First Impression: Super Mario Galaxy
Super Mario. . .in Space
For the past year, gamers have gobbled-up the Wii like they were Michael Moriarty at the Maker’s Mark distillery. However during this time, Wii owners have encountered mirages, instead of great first-party games. Twilight Princess was a great Gamecube game that really didn’t hit the mark. Metroid Prime 3, meanwhile, demonstrated the Wii’s potential, but as time passes, more and more gamers realize how truly hollow the game was.
But finally, one year after launch, the first great Wii game has arrived in Super Mario Galaxy. When the N64 launched, there were only two games available, Pilotwings 64 and Super Mario 64. Nintendo, fortunately, was able to sustain the N64 during what should have been a period of Save the Children starvation, because of the superior quality of Pilotwings and the legendary (yes, legendary) quality of Mario 64. As remarkable and innovative as Mario 64 was, it never had a proper sequel.
The Gamecube launched with the disappointing Luigi’s Mansion. And Mario Sunshine, well let’s just say that Lea Thompson has aged better. So eleven years later, without having to port a Gamecube title or maintain continuity within a trilogy, Nintendo has used its freedom to create an appropriate sequel to one of its greatest games.
I say “sequel” because from the very first moments, I was thrown into that 3D world that Mario 64 so breathtakingly created. As the first hour progresses, the game unfolds exactly as Mario 64. Princess Peach is captured and Mario must travel to different lands (in this case, galaxies), which have a set of missions, each earning Mario a star. Mario needs stars to open new places, which will eventually lead to Peach and the final showdown with Bowser. As I said, virtually the same as Mario 64.
But getting to the end isn’t what makes Super Mario Galaxy fun, it’s the journey. The exciting part of a great Mario game is see what insane level they come up with next. The designers, even at the outset, have created truly remarkable worlds that encompass the full 360 degrees of motion. While some galaxies contain call-backs to prior Mario editions, they are welcome, rather than repetitive. It’s a game that not only the casual player can pick-up, but with bonus galaxies, hidden stars and the purple coin missions (which don’t even appear until after completing the game), the game is a masterpiece for even the most hardcore of gamer.
As for the gameplay, the Wii motion control is well incorporated, but it’s by far not the core of gameplay. As for some complaints of dizzying gameplay, despite Mario facing backwards, forwards or hanging upside-down (frankly, he’s all over the screen), I haven’t need to hit up my bottle of Dramamine, yet.
I cannot wait to see how this one turns out.
I have always admired the Canadian’s. No not Les Habs, but an admiration for the Canadian people and their funny colored money, odd connection to the British monarchy, ability to handle large amounts of firearms without going berserk, universal healthcare, lowered drinking age, all-nude strip clubs and rabid sports fans (I feel particularly connected with Raptors fans, as I too hate Vince Carter).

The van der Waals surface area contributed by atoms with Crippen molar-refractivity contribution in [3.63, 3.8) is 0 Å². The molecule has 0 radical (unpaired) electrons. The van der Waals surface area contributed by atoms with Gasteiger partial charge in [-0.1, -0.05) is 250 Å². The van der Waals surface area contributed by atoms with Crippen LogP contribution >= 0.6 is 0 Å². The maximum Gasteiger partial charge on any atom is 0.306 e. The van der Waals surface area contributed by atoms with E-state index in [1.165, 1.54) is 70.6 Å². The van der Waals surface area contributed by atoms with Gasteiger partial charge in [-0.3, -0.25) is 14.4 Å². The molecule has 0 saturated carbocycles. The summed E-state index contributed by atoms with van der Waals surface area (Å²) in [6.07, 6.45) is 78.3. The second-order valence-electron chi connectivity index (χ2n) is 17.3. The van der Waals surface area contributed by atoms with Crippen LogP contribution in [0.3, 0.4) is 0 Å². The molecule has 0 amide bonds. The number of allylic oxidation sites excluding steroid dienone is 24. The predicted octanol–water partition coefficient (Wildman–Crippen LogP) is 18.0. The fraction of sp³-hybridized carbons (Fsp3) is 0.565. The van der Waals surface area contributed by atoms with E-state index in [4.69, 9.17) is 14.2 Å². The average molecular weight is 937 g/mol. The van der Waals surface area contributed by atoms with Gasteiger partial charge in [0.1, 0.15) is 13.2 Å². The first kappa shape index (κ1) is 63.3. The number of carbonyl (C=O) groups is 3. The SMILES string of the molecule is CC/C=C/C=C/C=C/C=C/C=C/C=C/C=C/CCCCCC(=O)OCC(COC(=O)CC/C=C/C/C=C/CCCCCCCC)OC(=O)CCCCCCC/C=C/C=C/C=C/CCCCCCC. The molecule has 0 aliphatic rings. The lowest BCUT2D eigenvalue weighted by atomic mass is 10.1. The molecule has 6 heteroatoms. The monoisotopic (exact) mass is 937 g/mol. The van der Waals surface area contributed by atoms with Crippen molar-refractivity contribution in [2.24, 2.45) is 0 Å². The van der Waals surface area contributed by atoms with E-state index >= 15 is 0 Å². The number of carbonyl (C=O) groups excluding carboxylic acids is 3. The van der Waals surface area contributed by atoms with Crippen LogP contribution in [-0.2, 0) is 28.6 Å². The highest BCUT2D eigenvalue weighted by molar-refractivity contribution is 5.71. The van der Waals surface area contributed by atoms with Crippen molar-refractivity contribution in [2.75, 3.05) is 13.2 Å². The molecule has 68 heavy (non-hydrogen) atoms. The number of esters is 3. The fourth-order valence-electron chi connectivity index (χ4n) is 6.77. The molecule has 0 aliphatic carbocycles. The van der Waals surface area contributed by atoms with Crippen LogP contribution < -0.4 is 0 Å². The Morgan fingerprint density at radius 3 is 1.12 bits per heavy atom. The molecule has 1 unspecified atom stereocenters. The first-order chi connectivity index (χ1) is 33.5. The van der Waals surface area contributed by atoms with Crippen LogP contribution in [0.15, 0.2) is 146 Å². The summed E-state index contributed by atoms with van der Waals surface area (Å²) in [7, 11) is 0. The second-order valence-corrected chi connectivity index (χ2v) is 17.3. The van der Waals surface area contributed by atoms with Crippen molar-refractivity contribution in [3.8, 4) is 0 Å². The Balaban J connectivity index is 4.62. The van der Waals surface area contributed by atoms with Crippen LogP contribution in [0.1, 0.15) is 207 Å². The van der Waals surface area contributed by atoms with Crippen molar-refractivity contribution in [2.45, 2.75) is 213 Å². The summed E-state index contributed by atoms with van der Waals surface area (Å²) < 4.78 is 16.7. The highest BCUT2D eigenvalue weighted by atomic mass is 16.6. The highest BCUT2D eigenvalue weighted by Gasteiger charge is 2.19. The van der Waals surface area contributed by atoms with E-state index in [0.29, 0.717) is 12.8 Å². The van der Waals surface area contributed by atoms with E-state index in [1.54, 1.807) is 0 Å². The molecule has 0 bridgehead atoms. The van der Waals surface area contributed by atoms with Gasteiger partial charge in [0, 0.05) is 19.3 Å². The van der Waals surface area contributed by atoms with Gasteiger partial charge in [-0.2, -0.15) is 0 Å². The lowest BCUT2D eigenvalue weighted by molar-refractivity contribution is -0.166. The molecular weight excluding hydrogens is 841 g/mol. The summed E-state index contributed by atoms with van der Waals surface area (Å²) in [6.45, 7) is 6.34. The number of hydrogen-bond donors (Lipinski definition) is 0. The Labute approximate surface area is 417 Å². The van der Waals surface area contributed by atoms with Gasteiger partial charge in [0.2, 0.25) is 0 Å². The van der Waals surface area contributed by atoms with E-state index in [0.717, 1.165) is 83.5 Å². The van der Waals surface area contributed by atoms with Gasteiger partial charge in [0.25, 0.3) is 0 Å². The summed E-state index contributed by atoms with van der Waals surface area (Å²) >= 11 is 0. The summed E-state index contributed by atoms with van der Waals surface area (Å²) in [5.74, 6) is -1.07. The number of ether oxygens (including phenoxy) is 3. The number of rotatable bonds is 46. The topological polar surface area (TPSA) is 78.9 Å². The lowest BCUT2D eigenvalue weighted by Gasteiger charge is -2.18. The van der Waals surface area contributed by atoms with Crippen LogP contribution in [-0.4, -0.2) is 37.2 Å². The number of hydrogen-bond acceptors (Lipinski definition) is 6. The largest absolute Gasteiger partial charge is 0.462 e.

But this week, I had to give a check-minus to Canada after reading about a Nintendo commissioned study (so this should be taken with a grain of Scott Thompson), finding that Canadians recognize Super Mario (the above referenced plumber, not Lemieux) just as well as they recognize the Prime Minster, Stephen Harper.
Now before, the Canadian Chewers start flooding my inbox with America criticisms, yes, I know that it’d be a great bet to say that the average American could name more American Idol Finalists than American Presidents, but I always thought you were above this Canada. You broke my heart.
See What Your Civil War Caused
For months there have been rumors about an AAA Microsoft MMORPG getting shut-down. Well this week 1UP.com reported that Marvel Universe Online may just be that title. The reports stem from the fact anytime anyone at MUO developer Cryptic Studios or Microsoft is asked about the game, they have nothing new to report; no new teasers, no new trailers, no new hype, nothing.
While many love Marvel Ultimate Alliance (I found it to be incredibly boring), there appears to be some sort of disconnect between the comic book world and gaming world. The number of great mainstream comic book games can be counted on my fingers. For those who love comics and MMO “gaming,” however, the Marvel Universe appeared to be a perfect fit. Maybe someday.
This week, Microsoft announced that certain popular Xbox titles will soon be available for download onto the Xbox 360. In the interests of full disclosure (even Microsoft learns), the company nipped certain gameplay issues in the bud by providing a list of the known glitches contained in these downloadable titles. And despite this and the high price of $15 per title, gamers only decided to throw a Grade-A hissy when it was revealed that the games would not include Achievements.
Oh the horror. Well, obviously these games are now worthless because I can’t get my Achievement Points. Why would I play Halo if I can’t sit there for 12 hours begging people to take a powder so I can earn my precious Achievement Points. Oh Lord, what will I ever do because my Gamerscore is below 10,000? I better go rent Dora the Explorer’s Big Dark Cave and earn some points.
You have to hand it to Microsoft, I would have never guessed the Achievement Point System would be so addicting. And while the Achievement Point System does offer something nice for a gamer trying to get some replay out of her $60 game, we are reaching the point where the games are going to decrease in quality due to a design around the Achievement Point System, and that’s when I’m going to throw my own hissy.
That’s all for now.